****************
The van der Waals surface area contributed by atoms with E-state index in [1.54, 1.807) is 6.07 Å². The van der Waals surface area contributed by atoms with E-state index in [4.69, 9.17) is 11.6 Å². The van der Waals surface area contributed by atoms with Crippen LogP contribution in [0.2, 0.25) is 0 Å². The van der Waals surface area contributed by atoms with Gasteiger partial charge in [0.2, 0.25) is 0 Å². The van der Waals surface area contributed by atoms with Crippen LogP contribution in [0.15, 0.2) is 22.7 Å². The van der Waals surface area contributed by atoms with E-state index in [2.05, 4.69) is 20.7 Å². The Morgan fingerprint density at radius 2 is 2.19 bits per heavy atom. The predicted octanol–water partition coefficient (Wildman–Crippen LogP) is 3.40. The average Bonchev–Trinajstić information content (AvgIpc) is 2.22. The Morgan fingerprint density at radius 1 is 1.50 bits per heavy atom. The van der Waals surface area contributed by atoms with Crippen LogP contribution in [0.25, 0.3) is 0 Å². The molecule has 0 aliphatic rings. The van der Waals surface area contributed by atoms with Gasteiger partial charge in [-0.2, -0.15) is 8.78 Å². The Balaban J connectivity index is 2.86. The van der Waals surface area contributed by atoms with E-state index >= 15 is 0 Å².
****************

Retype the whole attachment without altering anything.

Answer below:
The van der Waals surface area contributed by atoms with E-state index in [1.54, 1.807) is 6.07 Å². The van der Waals surface area contributed by atoms with E-state index in [4.69, 9.17) is 11.6 Å². The van der Waals surface area contributed by atoms with Crippen LogP contribution in [0.2, 0.25) is 0 Å². The van der Waals surface area contributed by atoms with Gasteiger partial charge in [0.2, 0.25) is 0 Å². The van der Waals surface area contributed by atoms with Crippen LogP contribution in [0.15, 0.2) is 22.7 Å². The van der Waals surface area contributed by atoms with E-state index in [2.05, 4.69) is 20.7 Å². The Morgan fingerprint density at radius 2 is 2.19 bits per heavy atom. The predicted octanol–water partition coefficient (Wildman–Crippen LogP) is 3.40. The average Bonchev–Trinajstić information content (AvgIpc) is 2.22. The Morgan fingerprint density at radius 1 is 1.50 bits per heavy atom. The van der Waals surface area contributed by atoms with Crippen LogP contribution in [0.25, 0.3) is 0 Å². The molecule has 0 aliphatic rings. The van der Waals surface area contributed by atoms with Gasteiger partial charge in [-0.2, -0.15) is 8.78 Å². The Balaban J connectivity index is 2.86. The van der Waals surface area contributed by atoms with E-state index >= 15 is 0 Å².